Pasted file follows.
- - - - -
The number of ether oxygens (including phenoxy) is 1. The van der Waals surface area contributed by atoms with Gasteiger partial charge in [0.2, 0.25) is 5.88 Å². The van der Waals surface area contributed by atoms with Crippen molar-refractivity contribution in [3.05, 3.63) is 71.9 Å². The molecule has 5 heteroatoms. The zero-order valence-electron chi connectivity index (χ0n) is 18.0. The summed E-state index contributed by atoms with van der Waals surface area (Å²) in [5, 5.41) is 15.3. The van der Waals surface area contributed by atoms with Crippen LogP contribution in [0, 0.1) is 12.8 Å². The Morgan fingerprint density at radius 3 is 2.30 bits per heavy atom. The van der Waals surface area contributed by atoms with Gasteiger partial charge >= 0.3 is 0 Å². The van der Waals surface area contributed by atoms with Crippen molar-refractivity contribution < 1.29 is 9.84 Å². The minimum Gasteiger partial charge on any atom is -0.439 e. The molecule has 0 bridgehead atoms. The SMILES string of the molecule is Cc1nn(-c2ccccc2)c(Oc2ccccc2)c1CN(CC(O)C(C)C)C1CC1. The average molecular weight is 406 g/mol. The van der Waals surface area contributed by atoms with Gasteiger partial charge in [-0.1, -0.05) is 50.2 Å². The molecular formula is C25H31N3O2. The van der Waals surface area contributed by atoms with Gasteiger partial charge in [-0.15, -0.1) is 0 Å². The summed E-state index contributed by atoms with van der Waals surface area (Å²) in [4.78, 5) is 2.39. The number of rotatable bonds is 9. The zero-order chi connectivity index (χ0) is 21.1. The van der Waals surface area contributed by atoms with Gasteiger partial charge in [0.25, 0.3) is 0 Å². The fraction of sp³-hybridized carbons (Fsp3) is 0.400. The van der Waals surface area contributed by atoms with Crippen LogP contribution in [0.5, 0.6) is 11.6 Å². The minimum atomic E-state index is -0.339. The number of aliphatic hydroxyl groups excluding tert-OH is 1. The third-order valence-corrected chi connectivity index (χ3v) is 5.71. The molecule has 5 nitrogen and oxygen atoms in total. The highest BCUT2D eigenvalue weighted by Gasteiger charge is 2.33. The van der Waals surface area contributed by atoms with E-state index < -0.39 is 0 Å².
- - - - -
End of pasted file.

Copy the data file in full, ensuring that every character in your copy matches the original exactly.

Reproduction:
The number of ether oxygens (including phenoxy) is 1. The van der Waals surface area contributed by atoms with Gasteiger partial charge in [0.2, 0.25) is 5.88 Å². The van der Waals surface area contributed by atoms with Crippen molar-refractivity contribution in [3.05, 3.63) is 71.9 Å². The molecule has 5 heteroatoms. The zero-order valence-electron chi connectivity index (χ0n) is 18.0. The summed E-state index contributed by atoms with van der Waals surface area (Å²) in [5, 5.41) is 15.3. The van der Waals surface area contributed by atoms with Crippen LogP contribution in [0, 0.1) is 12.8 Å². The Morgan fingerprint density at radius 3 is 2.30 bits per heavy atom. The van der Waals surface area contributed by atoms with Gasteiger partial charge >= 0.3 is 0 Å². The van der Waals surface area contributed by atoms with Crippen molar-refractivity contribution < 1.29 is 9.84 Å². The minimum Gasteiger partial charge on any atom is -0.439 e. The molecule has 0 bridgehead atoms. The SMILES string of the molecule is Cc1nn(-c2ccccc2)c(Oc2ccccc2)c1CN(CC(O)C(C)C)C1CC1. The average molecular weight is 406 g/mol. The van der Waals surface area contributed by atoms with Gasteiger partial charge in [-0.1, -0.05) is 50.2 Å². The molecular formula is C25H31N3O2. The van der Waals surface area contributed by atoms with Gasteiger partial charge in [-0.15, -0.1) is 0 Å². The summed E-state index contributed by atoms with van der Waals surface area (Å²) in [4.78, 5) is 2.39. The number of rotatable bonds is 9. The zero-order chi connectivity index (χ0) is 21.1. The van der Waals surface area contributed by atoms with Gasteiger partial charge in [0.25, 0.3) is 0 Å². The fraction of sp³-hybridized carbons (Fsp3) is 0.400. The van der Waals surface area contributed by atoms with Crippen LogP contribution in [0.5, 0.6) is 11.6 Å². The minimum atomic E-state index is -0.339. The number of aliphatic hydroxyl groups excluding tert-OH is 1. The third-order valence-corrected chi connectivity index (χ3v) is 5.71. The molecule has 5 nitrogen and oxygen atoms in total. The highest BCUT2D eigenvalue weighted by Gasteiger charge is 2.33. The van der Waals surface area contributed by atoms with E-state index < -0.39 is 0 Å².